Creating a map of the world once involved listening to travellers' tales, sketching in a few interesting highlights and drawing dragons in the otherwise empty corners. When cartographers began to visit far-off lands, accuracy improved greatly and dragons disappeared.
There are no good maps of the internet because its cartographers are desk-bound. They run programs to create long lists of the routers that make up the network and send out test traffic to reveal the connections between them. Separately, they consult public routing protocol databases to establish the connectivity options of the network operators.
The atlases that result are strong on fine-grained maps of linkages, but they give little sense of structure or meaning. It is rather like mapping Africa by soliciting postcards from every sub-post office, checking the stamps for their country of origin, then drawing a spidery representation of every postal carrier's beat on a large sheet of paper.
Furthermore, internet map-making methods are deeply flawed. In the real world, routers can be invisible when providers use network technologies such as ATM or MPLS (the net is full of acronyms that remain meaningless when spelled out). Hence the lists of routers are incomplete, just as if some African post offices took no notice of postcards. In the real world, there are many routes between nodes but they are not mapped because they are for emergencies only - just as paths through crocodile-infested swamps will be avoided by postal workers whenever possible. At the organisation level, where routing is from one autonomous system (AS) to another, maps can be especially meaningless, just as if you failed to distinguish between South Africa and the little bit of Lagos that is the San Marino embassy garden. Level 3 operates a global AS with links on five or six continents, whereas a small hosting provider may have an AS that fills just half a bedroom. Recently, thousands of ASs have been created to support "multi-homed" companies that buy connections from two different internet service providers for (imagined) resilience. Mapping AS space or plotting the connections will have little meaning unless you leave your desk and talk to the network operators.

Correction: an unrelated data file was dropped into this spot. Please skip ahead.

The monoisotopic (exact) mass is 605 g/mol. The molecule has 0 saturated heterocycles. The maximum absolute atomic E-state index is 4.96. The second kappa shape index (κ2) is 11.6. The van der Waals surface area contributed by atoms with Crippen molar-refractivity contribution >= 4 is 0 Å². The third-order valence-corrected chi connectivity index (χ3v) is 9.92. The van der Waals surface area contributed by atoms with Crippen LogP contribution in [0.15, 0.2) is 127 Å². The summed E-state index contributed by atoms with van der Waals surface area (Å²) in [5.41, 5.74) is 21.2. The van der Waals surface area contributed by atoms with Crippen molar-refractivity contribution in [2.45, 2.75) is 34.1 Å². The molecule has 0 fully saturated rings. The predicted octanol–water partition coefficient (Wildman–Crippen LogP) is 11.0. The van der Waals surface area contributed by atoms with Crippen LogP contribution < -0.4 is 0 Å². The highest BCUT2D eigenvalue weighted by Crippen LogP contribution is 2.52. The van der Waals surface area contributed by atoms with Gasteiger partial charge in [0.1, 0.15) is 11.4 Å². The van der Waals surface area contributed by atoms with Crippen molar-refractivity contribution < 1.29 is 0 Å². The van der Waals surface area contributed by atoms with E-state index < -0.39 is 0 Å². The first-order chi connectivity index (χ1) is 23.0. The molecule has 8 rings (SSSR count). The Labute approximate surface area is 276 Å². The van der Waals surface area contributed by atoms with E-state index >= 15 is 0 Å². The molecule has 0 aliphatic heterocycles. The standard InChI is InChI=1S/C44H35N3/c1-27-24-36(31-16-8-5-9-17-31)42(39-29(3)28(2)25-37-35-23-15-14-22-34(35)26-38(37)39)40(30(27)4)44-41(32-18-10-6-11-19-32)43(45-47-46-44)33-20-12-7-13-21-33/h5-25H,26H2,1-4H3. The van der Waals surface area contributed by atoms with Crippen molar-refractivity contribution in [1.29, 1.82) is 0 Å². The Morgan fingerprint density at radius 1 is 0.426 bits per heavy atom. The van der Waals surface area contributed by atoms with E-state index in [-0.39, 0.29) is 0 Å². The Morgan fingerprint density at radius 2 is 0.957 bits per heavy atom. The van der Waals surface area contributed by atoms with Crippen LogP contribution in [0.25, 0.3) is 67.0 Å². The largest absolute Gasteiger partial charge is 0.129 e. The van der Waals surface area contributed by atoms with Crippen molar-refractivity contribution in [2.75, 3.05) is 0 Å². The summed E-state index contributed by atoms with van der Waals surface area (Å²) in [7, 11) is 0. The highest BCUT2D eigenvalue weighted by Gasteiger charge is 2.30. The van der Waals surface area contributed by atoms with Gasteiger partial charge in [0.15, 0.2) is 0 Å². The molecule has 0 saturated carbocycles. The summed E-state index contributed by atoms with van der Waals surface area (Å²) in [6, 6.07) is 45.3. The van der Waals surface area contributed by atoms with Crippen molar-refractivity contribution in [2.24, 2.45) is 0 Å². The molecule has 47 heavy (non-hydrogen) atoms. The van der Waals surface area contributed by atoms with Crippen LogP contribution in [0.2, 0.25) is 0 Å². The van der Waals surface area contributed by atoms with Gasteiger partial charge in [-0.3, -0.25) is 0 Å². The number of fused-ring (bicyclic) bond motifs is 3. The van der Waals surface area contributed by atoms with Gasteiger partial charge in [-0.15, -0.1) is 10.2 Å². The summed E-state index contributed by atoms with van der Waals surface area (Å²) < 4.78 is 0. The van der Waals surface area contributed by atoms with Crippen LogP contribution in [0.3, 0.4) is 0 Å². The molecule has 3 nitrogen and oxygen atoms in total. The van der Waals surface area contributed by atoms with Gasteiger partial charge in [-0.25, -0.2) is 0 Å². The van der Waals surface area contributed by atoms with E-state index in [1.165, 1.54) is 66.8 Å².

Talking to the operators will also help reveal the constraints on internet connections. Engineering efficient links to nearby nodes is only a small part of the puzzle. Hardware limitations and the economics of sending traffic via competing routes are the real drivers. Operators will talk of "free peering" with companies of their own size and buying "transit peering" from multinational "tier one" providers. They will talk of the economics of joining internet exchange points, where 100 companies swap traffic, or of "private peering" on a one-to-one basis. The internet is shaped by economics and competition.
And so we come to this book. It claims to be about the evolution and structure of the internet, but that is misleading. It does not mention "peering", "multi-homed" or any of the real-world elements I have cited.
This book is about graph theory and academic attempts to build mathematical models with the same connectivity properties as people have measured, probably inaccurately, on the global internet. It is interesting enough, full of equations and as up to date as you can reasonably expect. But it tells you little about the global internet.
The book applies the methods of statistical physics to examine the structure of the internet at the macro level. The measurements made of nodes, links and paths, the power law distributions discovered and the long tails to those distributions have led the authors to conclude that the net is "scale free". The authors give details of many of the networking models that have been proposed, and the way simple connectivity rules create complex graphs. They then show how well, and often how badly, their statistics correspond with real-world measurements. This is the meat of the book, and it would be well suited to an MSc course on internet modelling.
The chapters on "overlay networks" such as the web, email and peer-to-peer are limited in scope, and that on internet worms lacks recent results.
The book's core is solid enough, but it has the wrong title. I fear for these cartographers in the real world; I suspect they will not be able to recognise a dragon before it bites them.
Richard Clayton is a researcher in the Computer Laboratory, Cambridge University. He spent many years working for an internet service provider.
Evolution and Structure of the Internet: A Statistical Physics Approach
Author - Romualdo Pastor-Satorras and Alessandro Vespignani
Publisher - Cambridge University Press
Pages - 267
Price - £40.00
ISBN - 0 521 82698 5